Chicago is getting slammed by a snow storm that didn't just bring snow and wind, it also brought lightning and thunder. This, people, is why I love winter.
People use various coping mechanisms to get through the rough seasons. Sun-tan fiends take cruise ships to Cancun, snow fiends take trips to the mountains or get snowmobiles. Both are fun, and I don't mock those who let their hair down by blowing some cash and getting a few thousand miles away from it all. But I have a different perspective on winter.
Winter, in relation to the other seasons, is the time of death (or rest, depending on who you ask). The ground isn't forced to produce any crops or the trees their fruits. The animals conserve energy and a handful of them hibernate. Some things truly die off to make way for new life. Therefore, in the spirit of such harsh realities as death and decay, I love it when winter throws it's worst at me and reminds me of my frailty.
Tonight I watch from my window as the normally mundane N. Talman Avenue of Logan Square Chicago turned into a surrealist painting. The single light source, high and to the left of my field of vision illuminates a smaller swath of the neighborhood than usual. Flecks of white, moving brilliantly fast, gather and scatter like schools of fish in the ocean - the inky black of night a reasonable imitation of the darkness that resides beneath the deepest of the seas.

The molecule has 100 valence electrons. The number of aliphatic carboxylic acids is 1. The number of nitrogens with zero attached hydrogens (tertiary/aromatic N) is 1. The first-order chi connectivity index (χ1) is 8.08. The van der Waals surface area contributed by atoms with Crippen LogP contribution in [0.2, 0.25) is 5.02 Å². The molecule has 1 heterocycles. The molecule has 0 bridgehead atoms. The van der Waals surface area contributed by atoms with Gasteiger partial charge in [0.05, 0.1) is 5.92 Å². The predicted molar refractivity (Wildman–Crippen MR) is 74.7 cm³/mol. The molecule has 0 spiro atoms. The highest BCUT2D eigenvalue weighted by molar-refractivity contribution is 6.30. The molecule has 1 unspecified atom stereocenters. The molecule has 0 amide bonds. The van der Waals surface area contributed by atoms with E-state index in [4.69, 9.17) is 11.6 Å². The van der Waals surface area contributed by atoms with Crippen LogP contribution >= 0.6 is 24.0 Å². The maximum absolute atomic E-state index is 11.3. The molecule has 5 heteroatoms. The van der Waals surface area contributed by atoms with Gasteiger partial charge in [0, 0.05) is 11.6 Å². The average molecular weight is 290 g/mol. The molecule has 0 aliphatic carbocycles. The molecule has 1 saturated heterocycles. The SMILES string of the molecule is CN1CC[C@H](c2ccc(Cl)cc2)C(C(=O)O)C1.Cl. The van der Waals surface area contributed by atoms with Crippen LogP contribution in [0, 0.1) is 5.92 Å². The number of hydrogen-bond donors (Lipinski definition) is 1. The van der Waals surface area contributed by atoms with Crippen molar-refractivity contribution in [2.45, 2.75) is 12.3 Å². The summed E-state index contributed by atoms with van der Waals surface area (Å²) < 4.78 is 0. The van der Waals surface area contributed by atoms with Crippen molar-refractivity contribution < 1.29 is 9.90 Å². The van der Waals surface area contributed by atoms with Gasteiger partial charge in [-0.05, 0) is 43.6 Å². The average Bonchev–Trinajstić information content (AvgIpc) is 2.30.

What once was a double row of automobiles, one on either side of the one-way street, blurs and transforms into new monstrous forms. Barely recognizable and no longer operable, the weighty precipitation crawls ever so slowly over the morbidly inert family sedans, compacts, and decade-old has-beens. The unnatural joining of snow drifts and four-cylinder imports resemble the horror of a morticians table - the cold, stiff bodies of the deceased partially covered by white cloth - a haunting vision beyond my partially frosted window.
Trees, against such a tempestuous backdrop, abandon their nobility and adopt a lurid and egregious sway becoming limbs of mass destruction, lurching and reeling, directed by the wind. Three seasons out of four a tree bears fruit, provides shade, and is habitat for many creature. With winter the trees flex and bend, reaching and twisting with their scraggly arms for anything to destroy.
It may not be what you see when you watch a winter storm, but this the vision I watch unfold as I look out my window. And it's beautiful to me. Were I Dali, I'd paint you a picture, but I am stuck with my words.
There is something very intoxicating to me about a good winter storm. The sheer power necessary to pull off such a massive feat may be part of the awe factor. I remember standing, stunned to silence, from the summit of Giant mountain in the ADK watching a storm roll over the Dix range of the High Peaks. Huge ribbons of white, moving with seemingly effortless grace, flowing and twisting, visible and unpredictable, containing thousands of pounds of snow.
So many memories, so much bliss. So many opportunities to lean into the bite of the wind, feel it push and swirl around you, cleanse you, scraping away all that isn't necessary and essential, and leaving the soul feeling lightened. Free.
I suppose this is the part of the narrative where I fess up and admit that I was raised in North Dakota and I have soft spot for wicked winters. There, I said it. So shoot me. I guess wicked snow storms take me back to my roots.
All in all, I can't wait for tomorrow. Everything has already closed, no one will be out and about, and a snowbank is already calling my name. If you think of me today, feel free to envision me dressed head-to-toe in winter garb sitting contentedly in a snowbank, peaceful, and at rest.